commissioner must require the GCC for U.S. operations of any
non-U.S.-based group where, after any necessary consultation with
other supervisors or officials, it is deemed
"appropriate" for "prudential oversight and solvency
monitoring purposes" or "for ensuring the competitiveness
of the insurance marketplace."
- Notwithstanding the exemptions referred to in the first and
fourth items above (the exemption for single-state insurers and the
exemption for insurers in jurisdictions that "recognize and
accept" the GCC), the lead-state commissioner may exempt an
ultimate controlling person from filing the annual GCC or may
accept a "limited group capital filing or report" as may
be contemplated by regulation.
- If the lead-state commissioner determines that a group no longer meets one or more of the requirements for an exemption from filing a GCC, the group must file the GCC at the next annual filing date unless given an extension by the lead-state commissioner.
Confidentiality. The amendments afford confidentiality protections to GCC information provided to the regulator. As is the case with information provided under the Risk-Based Capital Model Law, the GCC amendments to the Holding Company Act specify that GCC information is a "regulatory tool" and is not "intended as a means to rank insurers." The amendments thus prohibit publishing or disseminating such information (such as in advertising) in a way that constitutes a representation of capital standards.
Draft Amendments to Holding Company Regulation
Exemption for Insurers Previously Subject to GCC Requirement. The amendments to the Holding Company Regulation would permit the lead-state commissioner, where a group has filed a GCC at least once, to exempt the ultimate controlling person from filing the annual GCC if the group meets all of the following criteria:
- The group has annual direct written premium of less than $1 billion.
- No insurers within the group are domiciled outside the United States.
- The group has no banking, depository or other financial entity within the group that is subject to an identified regulatory capital framework.
- The group attests that no material changes have occurred in the transactions between insurers and non-insurers in the group since the last filing of the annual GCC.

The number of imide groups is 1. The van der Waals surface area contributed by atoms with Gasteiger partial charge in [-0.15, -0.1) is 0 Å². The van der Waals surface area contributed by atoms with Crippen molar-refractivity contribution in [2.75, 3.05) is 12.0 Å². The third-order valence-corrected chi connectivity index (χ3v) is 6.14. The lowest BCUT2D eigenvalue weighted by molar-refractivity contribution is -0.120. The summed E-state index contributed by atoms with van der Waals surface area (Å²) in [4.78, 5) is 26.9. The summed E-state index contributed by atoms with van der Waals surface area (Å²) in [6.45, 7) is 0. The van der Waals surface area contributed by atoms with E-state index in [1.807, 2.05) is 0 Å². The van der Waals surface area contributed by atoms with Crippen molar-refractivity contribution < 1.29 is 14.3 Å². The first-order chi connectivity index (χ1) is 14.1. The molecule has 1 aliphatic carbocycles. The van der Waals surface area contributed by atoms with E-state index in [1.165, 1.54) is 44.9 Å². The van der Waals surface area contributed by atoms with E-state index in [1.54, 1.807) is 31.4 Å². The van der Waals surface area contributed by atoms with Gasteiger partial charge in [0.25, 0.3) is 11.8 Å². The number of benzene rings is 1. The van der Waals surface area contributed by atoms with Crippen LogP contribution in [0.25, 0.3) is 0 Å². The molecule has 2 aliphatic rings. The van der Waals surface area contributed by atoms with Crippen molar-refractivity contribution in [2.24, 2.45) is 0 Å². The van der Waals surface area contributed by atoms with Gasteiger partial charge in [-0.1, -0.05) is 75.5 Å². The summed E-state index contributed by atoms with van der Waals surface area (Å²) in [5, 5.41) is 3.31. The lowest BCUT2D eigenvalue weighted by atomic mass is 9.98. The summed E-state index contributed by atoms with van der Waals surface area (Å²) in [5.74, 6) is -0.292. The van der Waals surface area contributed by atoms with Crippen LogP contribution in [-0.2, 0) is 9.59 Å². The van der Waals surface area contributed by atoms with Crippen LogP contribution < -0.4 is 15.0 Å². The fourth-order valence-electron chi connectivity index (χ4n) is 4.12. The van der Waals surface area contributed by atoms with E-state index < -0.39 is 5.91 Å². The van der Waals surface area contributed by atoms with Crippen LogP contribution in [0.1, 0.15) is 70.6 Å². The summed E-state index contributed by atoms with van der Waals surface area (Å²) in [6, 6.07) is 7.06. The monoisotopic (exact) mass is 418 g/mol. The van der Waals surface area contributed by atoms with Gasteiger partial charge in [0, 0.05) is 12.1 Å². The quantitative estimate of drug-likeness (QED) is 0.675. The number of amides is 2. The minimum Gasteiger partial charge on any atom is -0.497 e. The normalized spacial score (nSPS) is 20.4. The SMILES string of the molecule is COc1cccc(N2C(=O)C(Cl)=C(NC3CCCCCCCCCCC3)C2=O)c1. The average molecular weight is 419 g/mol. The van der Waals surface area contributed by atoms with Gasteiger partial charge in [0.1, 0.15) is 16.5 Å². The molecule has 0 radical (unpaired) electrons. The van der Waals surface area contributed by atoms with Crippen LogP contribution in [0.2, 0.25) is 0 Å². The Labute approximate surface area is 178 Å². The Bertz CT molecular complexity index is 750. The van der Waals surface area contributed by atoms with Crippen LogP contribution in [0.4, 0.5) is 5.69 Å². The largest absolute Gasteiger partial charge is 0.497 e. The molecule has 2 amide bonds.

- The non-insurers within the group do not pose a material financial risk to the insurer's ability to honor policyholder obligations.
The amendments to the regulation also permit the lead-state commissioner to accept, in lieu of the GCC, a "limited group capital filing" where (i) the group has previously filed a complete GCC, (ii) the group has annual direct written premium of less than $1 billion and (iii) the group:
- Has no insurers within the group that are domiciled outside the U.S.;
- Has no banking, depository or other financial entity within the group that is subject to an identified regulatory capital framework; and
- Attests that no material changes have occurred in the transactions between insurers and non-insurers in the group since the last filing of the annual GCC.
GCC Requirements Where Insurer Was Previously Exempt. For a group that has previously met an exemption described above, the lead-state commissioner may require the ultimate controlling person to file an annual GCC if any of the following criteria are met:
- Any insurer within the group is in a Risk-Based Capital action level event (or a similar standard for a non-U.S. insurer).
- Any insurer within the group is in a "hazardous financial condition" (as defined in the NAIC's relevant model regulation).
- Any insurer within the group "otherwise exhibits qualities of a troubled insurer ... based on unique circumstances including, but not limited to, the type and volume of business written, ownership and organizational structure, federal agency requests, and international supervisor requests."
Additional Guidance on "Recognize and Accept". A non-U.S. jurisdiction is considered to "recognize and accept" the GCC if it satisfies the following criteria:
- The non-U.S. jurisdiction recognizes the U.S. state regulatory approach to group supervision and group capital, by providing confirmation that insurers whose lead state is accredited by the NAIC will be subject to worldwide prudential insurance group supervision only by the lead state and will not be subject to group supervision at the level of the worldwide parent of the insurance or reinsurance group by the non-U.S. jurisdiction; or
- Where no U.S. insurance groups operate in the non-U.S. jurisdiction, that non-U.S. jurisdiction indicates formally in writing to the lead state with a copy to the IAIS that the GCC is an acceptable international capital standard; and
- The non-U.S. jurisdiction provides confirmation that information regarding insurers will be provided to the lead state commissioner in accordance with a memorandum of understanding between the commissioner and such jurisdiction.
A list of non-U.S. jurisdictions that "recognize and accept" the GCC will be published by the NAIC.
The content of this article is intended to provide a general guide to the subject matter. Specialist advice should be sought about your specific circumstances.